Carla: What other? I’ve got a few other works that really spoke to me. I mean, a lot of the works I had seen before, a lot of the ancient works I was quite interested in, but I was waiting for, I was like, oh, am I just going to enjoy this conceptually but not enjoy this artistically? But I was waiting for the gut punch, and I had quite a few in the end. So, the David McDiarmid piece, which I just talked about, did you see the Tracey Moffatt?

Philip: Heaven!

Carla: Did you want to talk about it?

Philip: It’s listed here with a love heart! O-m-g We are such a match.

Carla: That was wild.

Philip: I stood in front of that telle so long.

Carla: I want to go back and watch the whole thing.

Philip: Tracey is a genius. It’s so pervy, it’s so playful. It’s so low brow.

Carla: But it’s so. Feminist. And it’s so like. Queer feminists.

Philip: Yes. So, in this video that is amazingly curated in a like old school television.

Carla: Yes,

Philip: She is…

Carla: It’s from 1997.

Philip: Amazing. She filmed surfers getting changed and they banter with her as she looks at their jocks and their butts.

Carla: But it’s really, it’s like it’s almost like Hard Copy kind of behind them, you know, her cameras. She’s standing behind a van or from a balcony.

Philip: Yes.

Carla: And taping these men, undressing as they do at the beach, you know, next to their cars with their car doors open or with their vans open. And it’s 30 minutes nonstop of just this voyeuristic lens. And, you know, when they finally make her or she calls out to them because she’d obviously have to get their permission, just this kind of. It’s it’s an it’s an unbelievable uncovering of masculinity.

Philip: Definitely.

Carla: It’s so deconstructive.

Philip: Oh, yeah. It just obliterates the male gaze permanently.

Carla: Yes. Yes. The world is my world is forever changed.

Philip: Absolutely. Oh, I can’t stop thinking about it.

Carla: Me neither.

Philip: And look, the fact that you and I both landed on that means that I have hope for this exhibition. That there will be other, cultural, sexual, gender narratives that find their Tracey Moffat content. I mean, it is so encyclopedic and there are hundreds and hundreds of objects on display. So maybe that’s how we approach it. We just sort of go in, watch a video of people in their bathers for 30 minutes and then get out again.

Carla: Do you have another one?

Philip: Not really, it was really just that collage by Paul Yore.

Carla: The collage by Paul Yore is incredible.

Philip: Love him.

Carla: Yeah, I love him too. I see him. What? Pretty wildly, widely derided. And I don’t know why. Because he’s a collage. He’s ultimately a collage artist. That’s what he does.

Philip: His work is incredible.

Carla: I agree. Yeah. The last one that absolutely fucking blew my mind was the gum nut ball gown by Paul McCann. Did you see this? It’s this. It’s from two years ago. There was an indigenous the first Indigenous only runway for Melbourne Fashion Week. Mm hmm. And Paul McCann made this. It is so camp but so beautiful. That absolutely took my breath away. It’s like this big green ball gown.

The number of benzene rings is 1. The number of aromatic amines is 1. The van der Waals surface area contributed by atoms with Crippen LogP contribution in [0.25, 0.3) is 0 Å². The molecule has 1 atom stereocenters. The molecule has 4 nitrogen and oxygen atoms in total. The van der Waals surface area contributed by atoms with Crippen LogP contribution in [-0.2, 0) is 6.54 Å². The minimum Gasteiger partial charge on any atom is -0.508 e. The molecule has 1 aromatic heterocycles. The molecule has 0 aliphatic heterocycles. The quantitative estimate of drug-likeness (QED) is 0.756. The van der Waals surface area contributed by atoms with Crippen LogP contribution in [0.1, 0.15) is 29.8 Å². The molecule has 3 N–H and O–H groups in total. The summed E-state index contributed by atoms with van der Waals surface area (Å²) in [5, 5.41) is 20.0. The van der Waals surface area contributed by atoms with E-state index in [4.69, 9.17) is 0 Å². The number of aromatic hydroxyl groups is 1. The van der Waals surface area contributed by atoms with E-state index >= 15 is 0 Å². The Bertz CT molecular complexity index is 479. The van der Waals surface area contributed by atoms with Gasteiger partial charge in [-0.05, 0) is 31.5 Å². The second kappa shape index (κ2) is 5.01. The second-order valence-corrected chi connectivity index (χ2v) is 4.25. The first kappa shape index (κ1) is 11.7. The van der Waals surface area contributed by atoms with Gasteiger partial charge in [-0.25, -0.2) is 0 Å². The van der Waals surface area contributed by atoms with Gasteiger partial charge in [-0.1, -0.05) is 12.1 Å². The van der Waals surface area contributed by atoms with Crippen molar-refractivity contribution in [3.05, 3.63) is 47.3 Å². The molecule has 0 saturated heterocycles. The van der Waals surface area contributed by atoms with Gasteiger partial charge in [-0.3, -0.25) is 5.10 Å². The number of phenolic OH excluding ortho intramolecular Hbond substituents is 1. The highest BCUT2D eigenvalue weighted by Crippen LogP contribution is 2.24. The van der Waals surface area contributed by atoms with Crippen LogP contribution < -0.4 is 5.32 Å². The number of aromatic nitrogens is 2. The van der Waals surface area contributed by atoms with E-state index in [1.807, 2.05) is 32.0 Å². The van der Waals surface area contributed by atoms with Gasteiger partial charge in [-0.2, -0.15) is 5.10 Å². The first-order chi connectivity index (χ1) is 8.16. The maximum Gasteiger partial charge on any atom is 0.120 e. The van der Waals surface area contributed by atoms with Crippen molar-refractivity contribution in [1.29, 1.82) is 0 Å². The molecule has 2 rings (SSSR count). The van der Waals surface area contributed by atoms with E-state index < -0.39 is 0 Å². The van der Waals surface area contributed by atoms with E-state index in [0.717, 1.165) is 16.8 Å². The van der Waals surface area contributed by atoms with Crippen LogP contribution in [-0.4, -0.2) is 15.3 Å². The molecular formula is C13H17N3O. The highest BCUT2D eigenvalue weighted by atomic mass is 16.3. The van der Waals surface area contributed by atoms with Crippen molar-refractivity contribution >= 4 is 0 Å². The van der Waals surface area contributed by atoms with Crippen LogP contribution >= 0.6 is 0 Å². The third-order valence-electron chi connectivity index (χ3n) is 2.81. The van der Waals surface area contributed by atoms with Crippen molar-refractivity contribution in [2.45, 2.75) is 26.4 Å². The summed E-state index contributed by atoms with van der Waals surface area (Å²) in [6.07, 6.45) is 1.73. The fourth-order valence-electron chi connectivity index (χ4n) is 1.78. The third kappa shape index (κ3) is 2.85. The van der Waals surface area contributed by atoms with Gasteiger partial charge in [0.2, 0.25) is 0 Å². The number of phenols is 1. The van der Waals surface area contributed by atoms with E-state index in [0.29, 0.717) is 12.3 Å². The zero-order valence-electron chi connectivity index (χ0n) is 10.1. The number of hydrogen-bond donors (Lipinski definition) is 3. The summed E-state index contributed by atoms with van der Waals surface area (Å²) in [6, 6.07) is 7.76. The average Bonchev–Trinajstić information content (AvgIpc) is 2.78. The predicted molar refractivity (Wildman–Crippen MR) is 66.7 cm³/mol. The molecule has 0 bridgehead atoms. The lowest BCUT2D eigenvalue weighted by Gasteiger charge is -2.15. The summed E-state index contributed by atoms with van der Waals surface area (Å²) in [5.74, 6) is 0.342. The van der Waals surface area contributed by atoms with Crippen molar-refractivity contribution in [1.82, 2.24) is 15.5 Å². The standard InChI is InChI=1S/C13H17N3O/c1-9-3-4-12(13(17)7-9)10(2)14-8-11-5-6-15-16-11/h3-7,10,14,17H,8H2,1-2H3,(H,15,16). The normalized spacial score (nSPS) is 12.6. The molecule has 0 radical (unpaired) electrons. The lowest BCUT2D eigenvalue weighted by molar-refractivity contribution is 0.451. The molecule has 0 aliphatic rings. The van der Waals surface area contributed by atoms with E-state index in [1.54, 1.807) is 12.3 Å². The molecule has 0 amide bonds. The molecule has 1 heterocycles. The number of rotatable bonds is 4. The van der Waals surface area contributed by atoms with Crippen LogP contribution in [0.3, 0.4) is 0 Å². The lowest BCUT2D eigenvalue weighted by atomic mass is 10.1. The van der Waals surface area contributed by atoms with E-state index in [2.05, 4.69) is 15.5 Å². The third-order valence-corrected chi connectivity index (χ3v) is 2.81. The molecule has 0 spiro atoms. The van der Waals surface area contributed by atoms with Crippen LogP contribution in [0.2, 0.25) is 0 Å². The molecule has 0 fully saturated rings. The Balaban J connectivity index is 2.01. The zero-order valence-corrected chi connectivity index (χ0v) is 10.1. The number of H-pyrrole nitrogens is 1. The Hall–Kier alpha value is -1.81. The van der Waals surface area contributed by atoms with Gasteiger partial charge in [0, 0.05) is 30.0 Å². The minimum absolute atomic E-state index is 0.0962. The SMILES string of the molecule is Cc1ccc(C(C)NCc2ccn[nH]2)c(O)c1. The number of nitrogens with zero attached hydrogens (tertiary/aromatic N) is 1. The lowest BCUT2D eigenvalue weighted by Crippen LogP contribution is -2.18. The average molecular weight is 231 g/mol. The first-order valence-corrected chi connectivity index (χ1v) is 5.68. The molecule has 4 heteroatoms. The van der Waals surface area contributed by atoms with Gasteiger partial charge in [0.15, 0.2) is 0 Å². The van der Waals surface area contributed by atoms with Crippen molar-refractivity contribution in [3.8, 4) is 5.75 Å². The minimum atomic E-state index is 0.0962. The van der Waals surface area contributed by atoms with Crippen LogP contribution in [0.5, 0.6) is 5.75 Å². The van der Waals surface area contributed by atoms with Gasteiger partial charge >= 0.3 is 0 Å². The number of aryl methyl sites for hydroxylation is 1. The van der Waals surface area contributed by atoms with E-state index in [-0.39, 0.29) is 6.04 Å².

Philip: At the entry to that final gallery?

Carla: Yeah. It’s got a gum nut, a crown made out of gum, nuts, costume, gold, and the little gum nut rings. And it’s actually made for a man because it can’t fit a bust. And it would sort of sit below the nipples, the bodice. And I think a drag queen did wear it on the runway, but it was just. That’s the kind of. That’s what I that ultimately is what I went there for that that moment.

Philip: The fact that metres from that garment there is RuPaul Charles officially quoted on the walls of the gallery, talking about how as queer people they get to choose our families. Is so extra. And I’m still processing what it means and doesn’t mean for that to be there. But what a mind boggling experience this has been for both of us.

Carla: I just have one more fact that I learned from this because I don’t know a lot about I don’t know anything really about Greek mythology or Roman mythology, but I learned that wine is queer.

Philip: Thank you. Tell me more.

Carla: So Dionysus, who is famously, famously the God of wine and grapes, was also extremely horny party God mostly known for his female exploits, but became obsessed with this satyr, this male satyr, or as a I guess, and ended up in a jealous rage, turning him into the first grapevine.

Philip: So delicious.

Carla: So wine is queer.

Philip: Drink up, lads.

Carla: And speaking of queer wine, shall we go and get a drink?

Philip: Oh, yes, indeed. Let’s. In fact, I’ve got an alternative plan. Let’s deploy our NGV membership cards for a discounted long black or a trip to the exclusive lounge. Have you been there?

Carla: No, I haven’t.

Philip: With its absurd design of furniture, unread art magazines and cookies.

Carla: Sounds like a perfect space for me to be extra loud in. Let’s go.

Philip: So, Carla, it’s intermission. I want an update. How has your winter been? And what are you watching?

Carla: As you can hear from my voice, I’ve been quite unwell. I had COVID last week for the first time, but I really don’t feel like winter kicked in until a couple of weeks ago.

Philip: And then it really kicked.

Carla: Yeah. And then it really kicks. I live out basically on the surf coast now and. It’s much colder out there.

Philip: That’s interesting.

Carla: Much colder, like.

Philip: Because of the sea.

Carla: Who knows? Maybe it’s just colder. But I have to wear mittens every day now. Yeah. So. But I love that.

Philip: Yeah, yeah, yeah.

Carla: I love getting all rugged up and my house is super toasty. I watched a lot of things while I had COVID, but I really binged. It’s been the first time I’ve actually wanted to solidly binge something for a long time, and that was the Drop Out, which is the dramatization of the Elizabeth Holmes – shwas Theranos, the blood testing woman. And it’s I thought, oh, God, an eight part TV show. I mean, like, really.